Canadian Airport Authority rejects “Ban ArriveCan” billboard

Keean Bexte

August 12, 2022

The leaseholder in charge of advertising at federally-owned airports has told The Counter Signal that our proposed “Ban ArriveCan” billboard has been categorically rejected.

"Ban ArriveCan" billboard rejected
“Ban ArriveCan” billboard rejected

Although federal institutions have a constitutional obligation to respect Section 2 of the Charter of Rights and Freedoms, they don’t seem to care in this case.

“There is no way the airport is going to approve that messaging on airport land. I just wanted to give you a call straight up and let you know that this is not going to get approved,” an account executive with Pattison Advertising told The Counter Signal.

“I was categorically told that the airport authority would actually be offended because it does come under the federal government,” the advertising agency said.

The Counter Signal is reviewing its legal options and alternative ways to share the BanArriveCan.ca message.

It shouldn’t need to be said, but it’s long overdue for Canada to get rid of the invasive and burdensome ArriveCan app.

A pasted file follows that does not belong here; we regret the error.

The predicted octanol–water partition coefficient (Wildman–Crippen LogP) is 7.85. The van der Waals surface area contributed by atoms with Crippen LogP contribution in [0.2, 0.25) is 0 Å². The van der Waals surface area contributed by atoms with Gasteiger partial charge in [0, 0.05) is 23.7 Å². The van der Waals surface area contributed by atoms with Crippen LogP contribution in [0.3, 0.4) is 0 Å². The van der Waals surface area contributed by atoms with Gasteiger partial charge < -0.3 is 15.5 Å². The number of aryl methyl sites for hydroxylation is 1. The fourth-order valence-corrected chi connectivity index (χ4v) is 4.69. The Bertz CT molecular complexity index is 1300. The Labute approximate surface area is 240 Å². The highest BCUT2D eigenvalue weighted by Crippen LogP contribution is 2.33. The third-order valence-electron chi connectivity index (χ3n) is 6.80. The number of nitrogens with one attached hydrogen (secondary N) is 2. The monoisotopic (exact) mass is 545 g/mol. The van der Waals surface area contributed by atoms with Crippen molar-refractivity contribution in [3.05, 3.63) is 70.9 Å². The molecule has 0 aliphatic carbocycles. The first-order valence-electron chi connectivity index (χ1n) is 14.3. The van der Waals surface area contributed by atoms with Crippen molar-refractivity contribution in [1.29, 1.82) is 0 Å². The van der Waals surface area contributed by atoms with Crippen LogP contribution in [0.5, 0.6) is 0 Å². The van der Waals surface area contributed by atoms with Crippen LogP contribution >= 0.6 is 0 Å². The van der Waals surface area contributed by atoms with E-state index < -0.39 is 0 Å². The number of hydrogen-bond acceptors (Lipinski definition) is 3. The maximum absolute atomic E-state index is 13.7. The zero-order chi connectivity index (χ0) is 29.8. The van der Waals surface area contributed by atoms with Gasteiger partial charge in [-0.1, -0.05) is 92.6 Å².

From serious privacy concerns to airport chaos, Canada has more than enough reason to scrap the app.

On the issue of privacy, many people, organizations, and even the Privacy Commissioner, who’s had to launch a formal investigation into the app, say they’re concerned about the data harvested through the app and what the government is doing with it.

And despite its original purpose — to check one’s vaccination status to aid in supposedly stopping the spread of COVID — being long fulfilled, as everyone knows the vaccinated can get and spread COVID, the government has decided to keep it, hilariously, because they say it will speed up border crossings.

“ArriveCan was originally created for the purposes of COVID-19, but it has technological capacity beyond that to really shrink the amount of time that is required when you’re getting screened at the border,” Public Safety Minister Marco Mendicino said of the heavily criticized app.

“So that’s the vision. [It] is really to utilize the platform to decrease the amount of time, so CBSA officers can really focus on the problem areas, like if you’re trying to smuggle a gun or trying to smuggle drugs.”

Of course, in practice, this is the opposite of what ArriveCan is doing. Instead, it’s resulted in confrontations that bog down Canada’s airports and huge fines, especially for seniors who don’t have smartphones and, thus, can’t use the app.

Nowhere in Canada’s Charter does it say that you must use an app to return to your own country, but the Trudeau-Liberals don’t care about this clear violation and penalization of people for non-compliance.

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